Next Bus to Aberystwyth

The distance between them and us seemed such that a bus to Aberystwyth and back could cover the distance sooner (Aberystwyth being approximately a 60-mile round trip from Llanegryn). I repeatedly offered the advice ‘look’ to Ricky as he hopped from foot to foot, almost half spinning, desperately trying to ‘see’ the sheep. After what felt like fifteen minutes, I had no choice but to ask him to set off. “Awaaaay” I said firmly. Now the command away is all well and good but ‘Awaaaay” to a young dog means to start an outrun around the sheep anticlockwise to come up behind them at a distance, steady themselves and then begin the drive to bring the sheep towards you. 

Ricky had no sheep, he could see no sheep. To him, I was having a lapse of concentration, memory or the possibility of an episode of showing my age because there were no sheep. So the repeated ‘Awaaaay’ was fast becoming a decreasing half circle towards me. I felt deflated….Ricky remained keen. A that moment I thought of how well we’d practised and prepared in training, for hours on end over the previous weeks, into the fading light of the day. Of all the congratulating us both I’d done on how well we were progressing only to now realise we’d missed an absolute basic….first you need to find your sheep….

A Sea Mist and Fluent Cantonese….

I’d also put so much effort and thought into preparing so well for the trial day itself, despite being unsure what I might need to take to my first ever sheepdog trial. With horse competitions there was always so much ‘stuff’ it was a wonder I didn’t forget the horse. This was entirely different but on a plus point a damn sight less costly.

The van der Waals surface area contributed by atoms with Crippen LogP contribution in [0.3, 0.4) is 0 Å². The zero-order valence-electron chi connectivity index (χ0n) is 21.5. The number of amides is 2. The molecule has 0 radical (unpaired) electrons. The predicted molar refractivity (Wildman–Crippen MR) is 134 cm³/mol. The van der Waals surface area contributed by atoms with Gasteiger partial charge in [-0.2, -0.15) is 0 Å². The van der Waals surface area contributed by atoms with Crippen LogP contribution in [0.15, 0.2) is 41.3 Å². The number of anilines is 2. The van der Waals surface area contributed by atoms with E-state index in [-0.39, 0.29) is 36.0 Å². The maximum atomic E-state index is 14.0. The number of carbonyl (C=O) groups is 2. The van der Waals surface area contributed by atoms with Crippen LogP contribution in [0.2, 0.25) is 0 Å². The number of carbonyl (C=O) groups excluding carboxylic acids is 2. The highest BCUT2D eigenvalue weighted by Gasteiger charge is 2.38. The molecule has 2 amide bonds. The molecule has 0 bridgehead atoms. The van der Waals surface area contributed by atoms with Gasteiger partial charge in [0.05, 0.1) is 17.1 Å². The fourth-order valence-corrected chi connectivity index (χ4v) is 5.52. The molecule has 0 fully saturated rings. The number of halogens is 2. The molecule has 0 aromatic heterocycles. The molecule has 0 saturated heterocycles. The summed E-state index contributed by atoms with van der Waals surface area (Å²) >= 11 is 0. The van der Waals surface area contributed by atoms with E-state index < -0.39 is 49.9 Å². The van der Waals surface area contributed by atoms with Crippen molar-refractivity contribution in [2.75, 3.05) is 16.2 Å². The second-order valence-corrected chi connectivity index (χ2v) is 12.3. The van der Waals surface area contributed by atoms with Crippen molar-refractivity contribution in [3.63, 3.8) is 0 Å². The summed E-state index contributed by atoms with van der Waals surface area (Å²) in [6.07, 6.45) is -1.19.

I’d decided a good starting point would be tonic water, for two reasons. One, in case I had a bout of cramp on the trial field. Two, to add to the gin I’d buy on the way home, in celebration of winning all classes (even those I hadn’t entered) and raising the trophy for ‘Best Ever First Time Sheepdog Trials Competitor Ever’ (you’ll be surprised to know there is no such class and no such trophy, but in my wildest dreams I reckoned we stood a chance anyway). I’d also included a few rollies and a lighter, offered by Nataly in case I felt the sudden urge to take up smoking, and a toilet roll to weep into on the way home, just in case things didn’t go to plan. This latter item was now looking increasingly like the most useful item of the bunch.